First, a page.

Cranberries: Think Outside the Can

By Beth Sumrell Ehrensberger, R.D., M.P.H.

What standard holiday side dish is so nutrient-packed and heart-healthy that it deserves more of a starring role in your meal? The answer: cranberries, which make their appearance October through December. Besides their tantalizingly tangy taste, cranberries (like other berries) are loaded with polyphenol antioxidants because of the high skin-to-fruit ratio; it’s no wonder they rank sixth on the USDA’s top 20 list of high-antioxidant foods.


Some of those beneficial compounds are thought to be behind cranberries’ cardiovascular protection. For instance, cranberry juice and cranberry powder supplements cause arteries to become more flexible, which can lower blood pressure. Other research shows that cranberries help to reduce inflammation (a trigger for heart disease, cancer, diabetes and other ills) as well as help to prevent LDL (bad) cholesterol from becoming oxidized—one of the initial steps to a clogged artery.1


But unlike other berries, cranberries are much too tart to eat right out of the hand. The result: People try to mask the taste with loads of sugar, turning an inherently healthy dish into a sugar bomb. And because most people think of cranberries as a canned, jellied blob, it’s no surprise that they’re a polarizing fruit—can-shaped jelly slices and cloying sweet goop aren’t exactly culinary crowd pleasers. But if you think outside the can, you’ll find that there are so many likeable ways to use cranberries. Try one of our healthy ideas below to add cranberries to your holiday lineup.


Get in the mix. Chopped, fresh cranberries add a delicious layer of tartness to almost any sweet baked dish. Making pumpkin bread? Try tossing in a half a cup of chopped cranberries. Even run-of-the mill zucchini muffins taste brighter with a handful of chopped cranberries in the batter. And no need to start from scratch—fresh, chopped cranberries add a homemade touch to boxed mixes too.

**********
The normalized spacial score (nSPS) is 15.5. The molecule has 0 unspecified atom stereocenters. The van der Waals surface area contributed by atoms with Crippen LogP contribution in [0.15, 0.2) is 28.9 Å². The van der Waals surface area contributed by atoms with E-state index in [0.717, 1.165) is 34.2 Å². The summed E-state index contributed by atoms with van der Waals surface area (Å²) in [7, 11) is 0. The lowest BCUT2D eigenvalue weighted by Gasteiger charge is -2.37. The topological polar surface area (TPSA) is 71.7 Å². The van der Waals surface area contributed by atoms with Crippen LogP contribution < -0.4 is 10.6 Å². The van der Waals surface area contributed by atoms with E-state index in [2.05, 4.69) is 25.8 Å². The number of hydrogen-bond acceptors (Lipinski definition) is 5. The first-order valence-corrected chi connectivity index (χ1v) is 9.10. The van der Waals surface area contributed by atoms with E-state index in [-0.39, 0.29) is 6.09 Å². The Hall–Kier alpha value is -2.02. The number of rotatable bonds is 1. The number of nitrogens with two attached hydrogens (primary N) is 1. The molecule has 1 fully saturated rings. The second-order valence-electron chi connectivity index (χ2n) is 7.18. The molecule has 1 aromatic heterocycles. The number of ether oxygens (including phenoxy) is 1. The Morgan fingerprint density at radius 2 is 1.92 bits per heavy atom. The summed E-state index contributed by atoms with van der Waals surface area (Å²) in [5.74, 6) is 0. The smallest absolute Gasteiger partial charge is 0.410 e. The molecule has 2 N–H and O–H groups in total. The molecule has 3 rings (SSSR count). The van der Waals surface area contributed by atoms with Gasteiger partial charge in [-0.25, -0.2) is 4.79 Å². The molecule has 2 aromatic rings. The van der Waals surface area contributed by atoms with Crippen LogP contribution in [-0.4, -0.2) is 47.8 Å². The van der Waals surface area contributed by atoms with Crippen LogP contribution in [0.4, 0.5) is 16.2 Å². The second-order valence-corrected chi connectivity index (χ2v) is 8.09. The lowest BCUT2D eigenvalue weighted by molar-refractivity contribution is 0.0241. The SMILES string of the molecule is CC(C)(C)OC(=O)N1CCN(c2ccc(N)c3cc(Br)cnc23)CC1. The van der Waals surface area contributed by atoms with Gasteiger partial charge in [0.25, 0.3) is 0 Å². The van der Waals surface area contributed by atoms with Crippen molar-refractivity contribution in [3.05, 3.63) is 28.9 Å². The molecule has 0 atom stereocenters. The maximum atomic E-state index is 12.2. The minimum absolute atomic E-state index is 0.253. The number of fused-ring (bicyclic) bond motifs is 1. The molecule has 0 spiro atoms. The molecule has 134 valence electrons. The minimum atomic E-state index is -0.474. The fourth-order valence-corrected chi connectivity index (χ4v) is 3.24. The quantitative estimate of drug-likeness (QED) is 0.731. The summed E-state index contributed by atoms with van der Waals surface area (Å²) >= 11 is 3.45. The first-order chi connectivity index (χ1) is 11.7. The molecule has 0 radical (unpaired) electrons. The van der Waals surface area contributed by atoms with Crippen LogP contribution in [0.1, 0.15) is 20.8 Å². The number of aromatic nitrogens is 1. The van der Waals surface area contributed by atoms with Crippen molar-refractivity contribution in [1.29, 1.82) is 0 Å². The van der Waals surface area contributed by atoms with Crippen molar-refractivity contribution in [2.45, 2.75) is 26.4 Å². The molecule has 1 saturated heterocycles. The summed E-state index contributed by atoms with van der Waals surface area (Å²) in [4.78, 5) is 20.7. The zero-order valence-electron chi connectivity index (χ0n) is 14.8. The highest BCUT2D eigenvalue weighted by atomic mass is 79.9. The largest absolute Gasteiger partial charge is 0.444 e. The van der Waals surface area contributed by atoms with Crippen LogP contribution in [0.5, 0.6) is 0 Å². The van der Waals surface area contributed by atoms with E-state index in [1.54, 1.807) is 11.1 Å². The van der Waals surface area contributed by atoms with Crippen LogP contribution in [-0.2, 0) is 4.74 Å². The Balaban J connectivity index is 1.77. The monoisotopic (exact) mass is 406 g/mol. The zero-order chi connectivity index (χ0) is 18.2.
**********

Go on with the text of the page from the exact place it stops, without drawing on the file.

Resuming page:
Like them hot. Already tired of the limited selection of cooler-weather fruit? Add a little excitement to ordinary apples or pears by mixing 2 chopped (unpeeled) fruits with 2 cups of whole, fresh cranberries and a half a cup of sugar. Bake until all fruit is tender and cranberries have “popped,” after about 50 minutes. You can serve up half a cup as a slightly sweet dinner side or breakfast belly warmer. Leftovers make tasty pancake toppers or add jazz to a bowl of everyday oatmeal.


Relish it. Fresh cranberry relish is so easy to make and delicious, you’ll wonder why you ever bought canned. Combine 1 1/2 cups of fresh cranberries with one sectioned orange, 1 teaspoon of orange zest and a 1/4 cup of sugar in a food processor until it reaches a saucy, but still slightly chunky consistency; add fresh orange juice to increase sweetness and to thin out. Then, think beyond turkey and use 1 to 2 tablespoons to top fish, like salmon or tuna, or other grilled meats. Leftovers (if there are any!) make a refreshing and seasonal mix-in to vanilla yogurt.


Take an untraditional twist. Cranberries don’t exactly come to mind when you’re making standard sides or appetizers, such as coleslaw or salsa, but why not? For a festive holiday salsa, combine in a food processor: one bag (12 ounces) of fresh cranberries, 1/2 cup diced white onion, 1 seeded jalapeno, the juice of 1 large orange, 1/2 cup of sugar and 1/4 cup of chopped cilantro. Pulse until the salsa reaches desired consistency, and salt lightly to taste. For an alternative to traditional coleslaw, mix a bag of preshredded cabbage with 1/2 cup of chopped cranberries, 1 chopped, unpeeled Gala apple and just enough apple cider vinegar to moisten, adding a couple tablespoons of sugar, if desired. For a little more decadence, top your coleslaw with 1 tablespoon of toasted walnuts and a sprinkle of gorgonzola cheese.


Go with the dried and true. You can enjoy cranberries even after cranberry season has faded by opting for the dried version. Like other dried fruits, you should enjoy dried cranberries only in small quantities (1/4 cup is a serving) to keep calories and added sugar under control. Use them as you would raisins—tossed into hot cereal, sprinkled onto green salads or added to a trail mix made of whole-grain cereal, almonds and cranberries. Dried cranberries are also a great way to add color and sweetness to veggies sautéed in olive oil—just add 1 or 2 tablespoons during the last few minutes of cooking when you’re making carrots or green beans. Dried cranberries can also take ho-hum wild rice to “company’s coming” status with just a handful tossed along with a couple of sliced green onions.


And note that fresh cranberries freeze beautifully—you can hang onto them for up to a year! So, if you crave cranberries, pick up an extra bag or two to stow in the freezer, until you want a taste of the season and a few extra antioxidants. No can opener required!



1.Arpita Basu et al. (March 2010). Berries: emerging impact on cardiovascular health. Nutr Rev, 68(3):168–177.


Check out some recipes using cranberries!

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